Adjusting one's diet  holds significant promise in fostering healing, amplifying general wellness, and prolonging life. Exploring this fascinating link and the particular dietary choices that wield substantial influence, we delved into an extensive conversation with Dr Sarah Schwitalla. A molecular medicine and biochemistry Ph.D., she boasts a background as a former Harvard scientist, entrepreneur, scientific writer, author of three books, speaker, and medical advisor.

#LBS: How can specific dietary interventions serve as a form of medicine in promoting healing, enhancing overall well-being, and potentially extending longevity?

Dr Sarah: Subclinical chronic inflammation and microbiome disturbances are hallmarks of accelerated aging. Aging literally means "Inflamm-aging". It increases the risk of chronic disease and early death. The key to combating the inflammation is increasing the consumption of anti-inflammatory foods: plants. A plant based whole foods diet is rich in dietary fiber and antioxidants which are key phytonutrients that are shown to counteract inflammation and slow down cellular aging by supporting a healthy microbiome, strengthen the gut barrier and combat mitochondrial oxidative stress in our human cells. That is probably the reason why the largest and longest-running cohort studies on earth consistently demonstrate that eating more whole plant foods —fruits, vegetables, whole grains, beans, and nuts— lowers inflammation by 40%, the risk of heart disease by 25% and risk of dying earlier by more than 20%.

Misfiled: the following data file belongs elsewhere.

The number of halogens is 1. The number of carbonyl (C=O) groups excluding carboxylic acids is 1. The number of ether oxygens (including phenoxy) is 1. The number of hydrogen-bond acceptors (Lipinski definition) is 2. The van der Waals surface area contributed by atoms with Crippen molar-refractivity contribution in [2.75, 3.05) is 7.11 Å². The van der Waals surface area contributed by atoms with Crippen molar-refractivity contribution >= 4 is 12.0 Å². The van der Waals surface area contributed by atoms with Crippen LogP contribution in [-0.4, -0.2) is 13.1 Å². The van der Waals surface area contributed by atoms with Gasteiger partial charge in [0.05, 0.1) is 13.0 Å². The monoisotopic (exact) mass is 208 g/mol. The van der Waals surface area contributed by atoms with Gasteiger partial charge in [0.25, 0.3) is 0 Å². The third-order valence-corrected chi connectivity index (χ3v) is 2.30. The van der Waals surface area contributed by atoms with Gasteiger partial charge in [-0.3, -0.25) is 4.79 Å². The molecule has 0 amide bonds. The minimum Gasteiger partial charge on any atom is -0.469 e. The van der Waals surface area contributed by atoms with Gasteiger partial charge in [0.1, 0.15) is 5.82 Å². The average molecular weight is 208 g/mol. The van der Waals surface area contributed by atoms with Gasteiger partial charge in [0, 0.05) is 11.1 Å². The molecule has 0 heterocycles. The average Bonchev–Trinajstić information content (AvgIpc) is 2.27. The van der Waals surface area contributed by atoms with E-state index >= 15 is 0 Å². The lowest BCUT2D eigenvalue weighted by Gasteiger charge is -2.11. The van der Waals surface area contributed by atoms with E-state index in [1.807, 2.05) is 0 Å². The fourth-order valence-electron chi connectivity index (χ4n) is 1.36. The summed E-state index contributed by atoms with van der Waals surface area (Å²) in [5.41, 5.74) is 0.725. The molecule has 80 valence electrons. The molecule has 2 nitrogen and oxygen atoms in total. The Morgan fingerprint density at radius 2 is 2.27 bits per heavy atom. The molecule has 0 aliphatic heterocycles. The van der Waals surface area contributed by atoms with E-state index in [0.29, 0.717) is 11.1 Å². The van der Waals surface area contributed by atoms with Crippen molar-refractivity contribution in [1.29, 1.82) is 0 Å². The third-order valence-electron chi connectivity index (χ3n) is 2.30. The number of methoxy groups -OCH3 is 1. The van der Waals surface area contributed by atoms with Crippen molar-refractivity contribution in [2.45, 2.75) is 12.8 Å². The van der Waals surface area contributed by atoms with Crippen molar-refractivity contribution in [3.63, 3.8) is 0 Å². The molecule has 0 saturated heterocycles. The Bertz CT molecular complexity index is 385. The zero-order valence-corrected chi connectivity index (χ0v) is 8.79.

#LBS: Which foods exert the most significant impact, positively or negatively, on our microbiome's health, influencing our capacity to prevent and reverse diseases?

Dr Sarah: All plant based foods depending on its fiber content nurture a healthy gut microbiome. The microbiota generate a variety of anti-inflammatory metabolites from fiber that maintain immune function and cellular processes in all organs and lower inflammation. Foods with the most significant beneficial effects on microbiome, gut health and disease risk are whole grains such as oats, barley, rye etc, walnuts, berries, plums, dark leafy greens, beans and lentil, soy or broccoli,….just to name a few. A recent cohort study identified that long- term diets enriched in legumes, vegetables, fruits and nuts and a generally higher intake of plant over animal foods was linked to an anti-inflammatory microbiome and lower inflammation. In contrast, a higher intake of animal foods, processed foods, alcohol, sugar, soft drinks, sweeteners and saturated fats corresponded to an inflammatory microbial environment and more inflammation in the body.

#LBS: Are there identifiable dietary patterns or superfoods that have shown consistent evidence in not only healing ailments but also promoting longevity and robust health?